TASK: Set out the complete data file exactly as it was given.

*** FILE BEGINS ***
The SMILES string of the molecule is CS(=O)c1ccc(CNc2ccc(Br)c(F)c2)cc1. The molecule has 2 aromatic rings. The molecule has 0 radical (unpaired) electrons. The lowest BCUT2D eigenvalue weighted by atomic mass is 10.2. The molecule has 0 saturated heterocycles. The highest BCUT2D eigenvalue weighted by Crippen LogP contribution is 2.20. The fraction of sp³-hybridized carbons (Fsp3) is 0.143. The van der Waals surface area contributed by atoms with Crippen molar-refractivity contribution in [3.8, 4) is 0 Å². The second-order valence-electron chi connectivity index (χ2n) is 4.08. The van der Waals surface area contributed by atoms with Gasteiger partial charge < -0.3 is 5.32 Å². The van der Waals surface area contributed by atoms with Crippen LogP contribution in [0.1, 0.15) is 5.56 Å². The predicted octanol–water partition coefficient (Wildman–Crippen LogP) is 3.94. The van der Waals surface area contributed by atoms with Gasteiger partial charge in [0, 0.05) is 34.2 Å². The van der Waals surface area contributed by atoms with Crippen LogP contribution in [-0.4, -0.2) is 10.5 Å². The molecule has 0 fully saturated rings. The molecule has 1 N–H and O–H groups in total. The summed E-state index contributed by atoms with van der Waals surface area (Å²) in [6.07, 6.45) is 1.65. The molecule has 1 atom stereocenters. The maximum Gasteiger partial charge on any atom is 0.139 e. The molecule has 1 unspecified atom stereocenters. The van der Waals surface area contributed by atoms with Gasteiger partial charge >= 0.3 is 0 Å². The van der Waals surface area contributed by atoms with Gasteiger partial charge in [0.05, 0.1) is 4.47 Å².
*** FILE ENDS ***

The SMILES string of the molecule is CS(=O)c1ccc(CNc2ccc(Br)c(F)c2)cc1. The molecule has 2 aromatic rings. The molecule has 0 radical (unpaired) electrons. The lowest BCUT2D eigenvalue weighted by atomic mass is 10.2. The molecule has 0 saturated heterocycles. The highest BCUT2D eigenvalue weighted by Crippen LogP contribution is 2.20. The fraction of sp³-hybridized carbons (Fsp3) is 0.143. The van der Waals surface area contributed by atoms with Crippen molar-refractivity contribution in [3.8, 4) is 0 Å². The second-order valence-electron chi connectivity index (χ2n) is 4.08. The van der Waals surface area contributed by atoms with Gasteiger partial charge < -0.3 is 5.32 Å². The van der Waals surface area contributed by atoms with Crippen LogP contribution in [0.1, 0.15) is 5.56 Å². The predicted octanol–water partition coefficient (Wildman–Crippen LogP) is 3.94. The van der Waals surface area contributed by atoms with Gasteiger partial charge in [0, 0.05) is 34.2 Å². The van der Waals surface area contributed by atoms with Crippen LogP contribution in [-0.4, -0.2) is 10.5 Å². The molecule has 0 fully saturated rings. The molecule has 1 N–H and O–H groups in total. The summed E-state index contributed by atoms with van der Waals surface area (Å²) in [6.07, 6.45) is 1.65. The molecule has 1 atom stereocenters. The maximum Gasteiger partial charge on any atom is 0.139 e. The molecule has 1 unspecified atom stereocenters. The van der Waals surface area contributed by atoms with Gasteiger partial charge >= 0.3 is 0 Å². The van der Waals surface area contributed by atoms with Gasteiger partial charge in [0.05, 0.1) is 4.47 Å².